Consonant with theoretical predictions and suggesting the motivation to engage in physical activity was more emotional integrated, between arm analyses revealed participants in the intervention arm to report significant improvements in experienced anxiety symptoms at 6-months beyond those seen in the standard provision arm. Research has indicated that negative emotional states are predictive of decreases in subsequent levels of physical activity . Thus, it would have been interesting to examine whether the improved mental health observed for intervention participants at 6 months (when contrasted to standard provision controls) would have translated into significantly greater physical activity engagement at 9 and 12 months and beyond.
The results of the process model were also aligned with theoretical predictions. The findings suggest that the level of autonomy support provided in the exercise on referral service and related changes in motivational processes in the participants were predictive of enhanced mental health (i.e., lower depressive symptoms) and reported physical activity at follow-up.
Strengths and limitations
Our follow-up rates were 75.2% at the 3-month and 55.6% at the 6-month follow-up. This is in keeping with the follow-up rates of several other trials of exercise referral programmes [6, 54, 55]. To ensure that we did not over-estimate the public health impact of the interventions, we used the baseline observation carried forward for all missing data in the analyses. Thus, analyses were all by intention to treat.
We did not manage to recruit the number of participants required from our power calculation and, thus, the lack of further differences between study groups may be a result of an underpowered study. We did, however, have adequate power for the within group analyses for change over time. Recruitment was undertaken by the exercise referral staff and thus may have led to some recruitment bias, given that they could not be blinded to the study arm. Low recruitment rates were in part due to the ethnic diversity of the population studied and difficulties with administering the study questionnaires to people who did not speak English with sufficient fluency. The use of interpreters was not easy to organise to coincide with a convenient time for both the client and interpreter. Therefore, the participants recruited were all adequate speakers of English and not fully representative of the local population. Follow-up was blinded and undertaken by the research team.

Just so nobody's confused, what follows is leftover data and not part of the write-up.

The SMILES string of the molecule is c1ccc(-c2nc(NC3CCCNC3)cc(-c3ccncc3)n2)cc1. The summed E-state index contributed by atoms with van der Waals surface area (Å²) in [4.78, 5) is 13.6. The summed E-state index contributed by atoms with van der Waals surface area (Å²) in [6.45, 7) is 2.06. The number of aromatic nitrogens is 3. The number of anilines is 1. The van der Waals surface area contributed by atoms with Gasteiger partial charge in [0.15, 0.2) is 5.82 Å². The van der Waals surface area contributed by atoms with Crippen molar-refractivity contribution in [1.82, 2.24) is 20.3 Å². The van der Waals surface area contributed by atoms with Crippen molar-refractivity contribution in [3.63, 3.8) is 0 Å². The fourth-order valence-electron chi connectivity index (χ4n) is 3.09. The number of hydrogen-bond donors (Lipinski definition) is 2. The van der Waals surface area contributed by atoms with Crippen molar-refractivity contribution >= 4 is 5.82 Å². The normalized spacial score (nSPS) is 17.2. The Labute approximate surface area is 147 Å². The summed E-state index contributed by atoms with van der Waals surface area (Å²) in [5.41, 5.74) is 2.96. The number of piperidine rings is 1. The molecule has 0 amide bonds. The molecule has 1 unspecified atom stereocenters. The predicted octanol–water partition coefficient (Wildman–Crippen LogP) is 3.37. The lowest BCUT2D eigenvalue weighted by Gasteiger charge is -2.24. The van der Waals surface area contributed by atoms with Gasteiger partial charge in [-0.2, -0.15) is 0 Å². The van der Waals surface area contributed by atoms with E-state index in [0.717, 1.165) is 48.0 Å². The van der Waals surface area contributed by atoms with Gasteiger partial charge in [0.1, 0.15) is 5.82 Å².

Although reflective of the norm to date in trials assessing the effectiveness of exercise on referral schemes , a limitation of this study is that physical activity behaviour was assessed via self-report. Future work examining the impact of such a theoretically-grounded intervention within exercise on referral would be strengthened via the use of objective measures of physical activity.